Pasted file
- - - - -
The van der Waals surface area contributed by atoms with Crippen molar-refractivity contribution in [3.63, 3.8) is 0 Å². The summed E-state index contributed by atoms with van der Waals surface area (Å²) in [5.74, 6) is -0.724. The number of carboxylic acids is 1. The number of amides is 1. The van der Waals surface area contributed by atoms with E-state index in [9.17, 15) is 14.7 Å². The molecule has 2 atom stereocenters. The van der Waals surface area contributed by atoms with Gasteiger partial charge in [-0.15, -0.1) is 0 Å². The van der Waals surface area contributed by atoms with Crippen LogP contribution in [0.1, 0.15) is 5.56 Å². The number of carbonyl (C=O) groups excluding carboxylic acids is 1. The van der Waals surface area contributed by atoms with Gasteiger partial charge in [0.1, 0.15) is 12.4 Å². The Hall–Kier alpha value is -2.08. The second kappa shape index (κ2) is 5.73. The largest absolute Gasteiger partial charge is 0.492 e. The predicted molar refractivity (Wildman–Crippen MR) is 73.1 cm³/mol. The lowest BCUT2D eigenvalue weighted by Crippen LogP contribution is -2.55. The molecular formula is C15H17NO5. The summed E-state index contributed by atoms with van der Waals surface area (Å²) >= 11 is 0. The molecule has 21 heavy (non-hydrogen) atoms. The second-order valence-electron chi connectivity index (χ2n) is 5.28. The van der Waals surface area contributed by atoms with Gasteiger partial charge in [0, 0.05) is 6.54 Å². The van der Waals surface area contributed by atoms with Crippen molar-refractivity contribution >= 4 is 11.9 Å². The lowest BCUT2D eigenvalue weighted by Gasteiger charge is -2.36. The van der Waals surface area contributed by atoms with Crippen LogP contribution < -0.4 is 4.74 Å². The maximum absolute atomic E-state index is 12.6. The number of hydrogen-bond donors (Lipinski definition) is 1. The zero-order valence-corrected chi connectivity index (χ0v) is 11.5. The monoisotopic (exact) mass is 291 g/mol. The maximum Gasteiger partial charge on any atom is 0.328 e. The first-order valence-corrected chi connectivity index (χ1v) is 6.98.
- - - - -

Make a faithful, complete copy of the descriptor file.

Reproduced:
The van der Waals surface area contributed by atoms with Crippen molar-refractivity contribution in [3.63, 3.8) is 0 Å². The summed E-state index contributed by atoms with van der Waals surface area (Å²) in [5.74, 6) is -0.724. The number of carboxylic acids is 1. The number of amides is 1. The van der Waals surface area contributed by atoms with E-state index in [9.17, 15) is 14.7 Å². The molecule has 2 atom stereocenters. The van der Waals surface area contributed by atoms with Gasteiger partial charge in [-0.15, -0.1) is 0 Å². The van der Waals surface area contributed by atoms with Crippen LogP contribution in [0.1, 0.15) is 5.56 Å². The number of carbonyl (C=O) groups excluding carboxylic acids is 1. The van der Waals surface area contributed by atoms with Gasteiger partial charge in [0.1, 0.15) is 12.4 Å². The Hall–Kier alpha value is -2.08. The second kappa shape index (κ2) is 5.73. The largest absolute Gasteiger partial charge is 0.492 e. The predicted molar refractivity (Wildman–Crippen MR) is 73.1 cm³/mol. The lowest BCUT2D eigenvalue weighted by Crippen LogP contribution is -2.55. The molecular formula is C15H17NO5. The summed E-state index contributed by atoms with van der Waals surface area (Å²) >= 11 is 0. The molecule has 21 heavy (non-hydrogen) atoms. The second-order valence-electron chi connectivity index (χ2n) is 5.28. The van der Waals surface area contributed by atoms with Gasteiger partial charge in [0, 0.05) is 6.54 Å². The van der Waals surface area contributed by atoms with Crippen molar-refractivity contribution >= 4 is 11.9 Å². The lowest BCUT2D eigenvalue weighted by Gasteiger charge is -2.36. The van der Waals surface area contributed by atoms with Crippen LogP contribution < -0.4 is 4.74 Å². The maximum absolute atomic E-state index is 12.6. The number of hydrogen-bond donors (Lipinski definition) is 1. The zero-order valence-corrected chi connectivity index (χ0v) is 11.5. The monoisotopic (exact) mass is 291 g/mol. The maximum Gasteiger partial charge on any atom is 0.328 e. The first-order valence-corrected chi connectivity index (χ1v) is 6.98.